Dietary fibres have been explored as an ingredient to regulate blood glucose response, a key factor in the management of type 2 diabetes. However, until now, SCF had been only studied on the Western Caucasian populations.
According to the Asian Diabetes Prevention Initiative, Asians are at a higher risk of developing type 2 diabetes, compared with people of European ancestry.
The study was conducted by researchers at Tate & Lyle, National University of Singapore and Agency for Science, Technology and Research and published in the journal Nutrients.
Researcher recruited 22 healthy Chinese males aged between 21 to 60 years. They had a fasting blood glucose of less than 6 mmol/L and BMI between 18.5 to 30 kg/m2.
The night before each test, participants were given a standard test dinner and cookies. Following an overnight fast, participants were served a glucose beverage and a test meal (rice or drink) containing either SCF or maltodextrin.
Its SCF is trademarked as Promitor.
Blood samples were collected at 0 (baseline), 15, 30, 45, 60, 90, 120 minutes.
The study found that the Promitor group had significantly lower incremental area under the curve values of glucose (iAUGC) (p<0.05) and insulin (iAUIC) (p<0.001) compared to maltodextrin group.
The maltodextrin beverage had a significantly increase in postprandial glycaemic response by 20% and insulin secretion by 40% compared to the Promitor beverage (p<0.001).
These findings suggest that Promitor was beneficial in regulating blood glucose response compared to maltodextrin.
Kavita Karnik, vice president of nutrition and open Innovation at Tate & Lyle said: “This study shows the beneficial effect Promitor can have on blood glucose response in the Singaporean population when incorporated into both solid and liquid foods.”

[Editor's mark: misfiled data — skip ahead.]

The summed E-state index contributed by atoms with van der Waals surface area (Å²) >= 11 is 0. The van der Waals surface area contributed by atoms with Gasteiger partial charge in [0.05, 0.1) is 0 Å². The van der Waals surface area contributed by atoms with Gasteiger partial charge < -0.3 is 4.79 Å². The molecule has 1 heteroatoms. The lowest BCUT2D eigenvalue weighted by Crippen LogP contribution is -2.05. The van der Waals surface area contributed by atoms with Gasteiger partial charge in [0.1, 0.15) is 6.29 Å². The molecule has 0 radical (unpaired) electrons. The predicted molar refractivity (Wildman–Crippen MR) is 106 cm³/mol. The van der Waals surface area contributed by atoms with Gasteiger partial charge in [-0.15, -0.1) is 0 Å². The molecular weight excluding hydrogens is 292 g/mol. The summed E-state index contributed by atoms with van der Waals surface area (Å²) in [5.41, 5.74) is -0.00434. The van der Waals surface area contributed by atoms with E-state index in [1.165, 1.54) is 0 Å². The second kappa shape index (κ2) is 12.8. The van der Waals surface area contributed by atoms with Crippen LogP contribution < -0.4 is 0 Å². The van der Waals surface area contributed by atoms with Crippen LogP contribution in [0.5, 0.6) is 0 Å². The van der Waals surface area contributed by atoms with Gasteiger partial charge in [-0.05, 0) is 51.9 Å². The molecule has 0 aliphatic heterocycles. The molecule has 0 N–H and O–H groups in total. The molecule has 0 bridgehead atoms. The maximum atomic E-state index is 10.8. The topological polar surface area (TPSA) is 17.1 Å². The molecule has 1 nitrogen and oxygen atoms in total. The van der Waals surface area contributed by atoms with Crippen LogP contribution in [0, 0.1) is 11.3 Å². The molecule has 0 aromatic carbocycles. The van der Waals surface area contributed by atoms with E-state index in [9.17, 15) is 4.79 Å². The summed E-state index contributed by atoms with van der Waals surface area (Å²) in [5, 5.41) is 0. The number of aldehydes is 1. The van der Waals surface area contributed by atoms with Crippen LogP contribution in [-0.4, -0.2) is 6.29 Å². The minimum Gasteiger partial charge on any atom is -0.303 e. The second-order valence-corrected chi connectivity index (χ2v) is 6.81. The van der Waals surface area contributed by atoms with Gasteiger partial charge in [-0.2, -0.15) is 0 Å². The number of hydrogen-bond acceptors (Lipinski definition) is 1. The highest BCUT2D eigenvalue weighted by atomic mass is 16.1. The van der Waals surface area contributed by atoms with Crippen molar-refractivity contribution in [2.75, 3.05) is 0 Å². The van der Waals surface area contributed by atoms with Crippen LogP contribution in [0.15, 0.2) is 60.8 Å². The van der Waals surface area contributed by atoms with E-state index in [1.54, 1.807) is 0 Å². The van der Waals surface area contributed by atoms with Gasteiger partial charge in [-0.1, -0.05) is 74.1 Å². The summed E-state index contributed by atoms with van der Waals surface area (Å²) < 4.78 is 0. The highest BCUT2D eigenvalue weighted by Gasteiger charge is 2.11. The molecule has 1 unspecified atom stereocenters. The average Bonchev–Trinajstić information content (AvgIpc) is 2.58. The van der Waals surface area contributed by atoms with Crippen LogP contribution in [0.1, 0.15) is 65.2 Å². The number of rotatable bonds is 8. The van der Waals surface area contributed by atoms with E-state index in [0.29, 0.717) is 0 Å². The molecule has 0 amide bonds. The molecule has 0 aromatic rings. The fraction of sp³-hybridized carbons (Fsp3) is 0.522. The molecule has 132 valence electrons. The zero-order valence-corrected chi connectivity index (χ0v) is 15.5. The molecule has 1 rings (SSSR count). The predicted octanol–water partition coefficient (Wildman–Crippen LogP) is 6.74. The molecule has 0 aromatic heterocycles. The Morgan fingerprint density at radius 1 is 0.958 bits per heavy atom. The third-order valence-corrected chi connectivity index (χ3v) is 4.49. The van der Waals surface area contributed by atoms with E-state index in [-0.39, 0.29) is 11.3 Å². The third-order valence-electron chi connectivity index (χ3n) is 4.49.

One of the biggest challenges in healthier food reformulation is maintaining great taste, with Karnik adding that wholegrain alternatives may not always be accepted among Asian consumers.
“A number of staple foods in traditional South East Asian diets such as rice have a high GI and consumer acceptance might be low for wholegrain options,” Karnik told NutraIngredients-Asia.
“Taste is still one of the main determinants of food choices. So, to encourage consumers to choose foods that are lower in GI and reap the long-term benefits, it is essential that these foods still taste great.”
“In light of the prevalence of obesity and diabetes in the region, Promitor provides a unique opportunity to make tasty products healthier by not only facilitating sugar and calorie reduction but also helping to optimise blood glucose levels in consumers with higher risk of type 2 diabetes.”
She added that Promitor was suitable for consumers following the FODMAP diet (fermentable oligosaccharides, disaccharides, monosaccharides, and polyols).
One limitation of the study was its short-term benefits. Researchers explained as an acute study, only the immediate glycaemic response was analysed after consuming the meals. They recommended a long-term trial to be conducted to study the long-term benefits of consuming the treatment meals.
Also, dietary fibres when consumed in excess may cause bloating, pain or diarrhoea in some individuals. However, Karnik pointed out: “A wealth of human studies, conducted in participants of various age groups, both genders and across multiple regions, have confirmed a very high tolerance of Promitor. People can consume as much as 65g per day without gastric discomfort.”
Karnik added that the company was focused on building the scientific evidence supporting the health impacts of Promitor beyond blood glucose including “gut health, metabolic health, bone health as well as satiety and weight management.@
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